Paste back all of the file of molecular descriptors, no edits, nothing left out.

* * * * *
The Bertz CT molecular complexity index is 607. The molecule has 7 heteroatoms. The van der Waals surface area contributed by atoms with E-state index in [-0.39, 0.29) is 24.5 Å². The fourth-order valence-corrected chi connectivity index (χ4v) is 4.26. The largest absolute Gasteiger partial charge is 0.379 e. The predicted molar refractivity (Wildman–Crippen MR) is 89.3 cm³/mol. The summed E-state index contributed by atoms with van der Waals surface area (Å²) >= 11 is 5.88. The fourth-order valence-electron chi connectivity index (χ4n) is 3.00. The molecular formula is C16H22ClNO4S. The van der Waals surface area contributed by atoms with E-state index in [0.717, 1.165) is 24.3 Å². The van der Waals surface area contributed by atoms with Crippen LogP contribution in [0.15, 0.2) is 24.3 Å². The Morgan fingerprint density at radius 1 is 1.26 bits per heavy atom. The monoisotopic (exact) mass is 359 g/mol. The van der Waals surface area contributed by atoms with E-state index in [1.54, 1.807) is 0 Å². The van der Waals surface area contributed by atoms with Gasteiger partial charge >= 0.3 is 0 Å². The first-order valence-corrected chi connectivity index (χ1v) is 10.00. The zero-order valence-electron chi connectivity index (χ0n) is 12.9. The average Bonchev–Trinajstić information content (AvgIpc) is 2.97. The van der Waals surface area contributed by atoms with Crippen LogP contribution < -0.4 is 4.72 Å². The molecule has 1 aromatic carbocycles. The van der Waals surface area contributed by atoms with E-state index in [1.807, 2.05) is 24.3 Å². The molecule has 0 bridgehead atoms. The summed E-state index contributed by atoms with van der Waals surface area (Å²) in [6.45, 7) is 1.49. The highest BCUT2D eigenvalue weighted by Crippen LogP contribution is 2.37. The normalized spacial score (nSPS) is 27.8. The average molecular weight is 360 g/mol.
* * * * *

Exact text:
The Bertz CT molecular complexity index is 607. The molecule has 7 heteroatoms. The van der Waals surface area contributed by atoms with E-state index in [-0.39, 0.29) is 24.5 Å². The fourth-order valence-corrected chi connectivity index (χ4v) is 4.26. The largest absolute Gasteiger partial charge is 0.379 e. The predicted molar refractivity (Wildman–Crippen MR) is 89.3 cm³/mol. The summed E-state index contributed by atoms with van der Waals surface area (Å²) >= 11 is 5.88. The fourth-order valence-electron chi connectivity index (χ4n) is 3.00. The molecular formula is C16H22ClNO4S. The van der Waals surface area contributed by atoms with E-state index in [0.717, 1.165) is 24.3 Å². The van der Waals surface area contributed by atoms with Crippen LogP contribution in [0.15, 0.2) is 24.3 Å². The Morgan fingerprint density at radius 1 is 1.26 bits per heavy atom. The monoisotopic (exact) mass is 359 g/mol. The van der Waals surface area contributed by atoms with E-state index in [1.54, 1.807) is 0 Å². The van der Waals surface area contributed by atoms with Gasteiger partial charge >= 0.3 is 0 Å². The first-order valence-corrected chi connectivity index (χ1v) is 10.00. The zero-order valence-electron chi connectivity index (χ0n) is 12.9. The average Bonchev–Trinajstić information content (AvgIpc) is 2.97. The van der Waals surface area contributed by atoms with Crippen LogP contribution < -0.4 is 4.72 Å². The molecule has 1 aromatic carbocycles. The van der Waals surface area contributed by atoms with E-state index in [1.807, 2.05) is 24.3 Å². The molecule has 0 bridgehead atoms. The summed E-state index contributed by atoms with van der Waals surface area (Å²) in [6.45, 7) is 1.49. The highest BCUT2D eigenvalue weighted by Crippen LogP contribution is 2.37. The normalized spacial score (nSPS) is 27.8. The average molecular weight is 360 g/mol.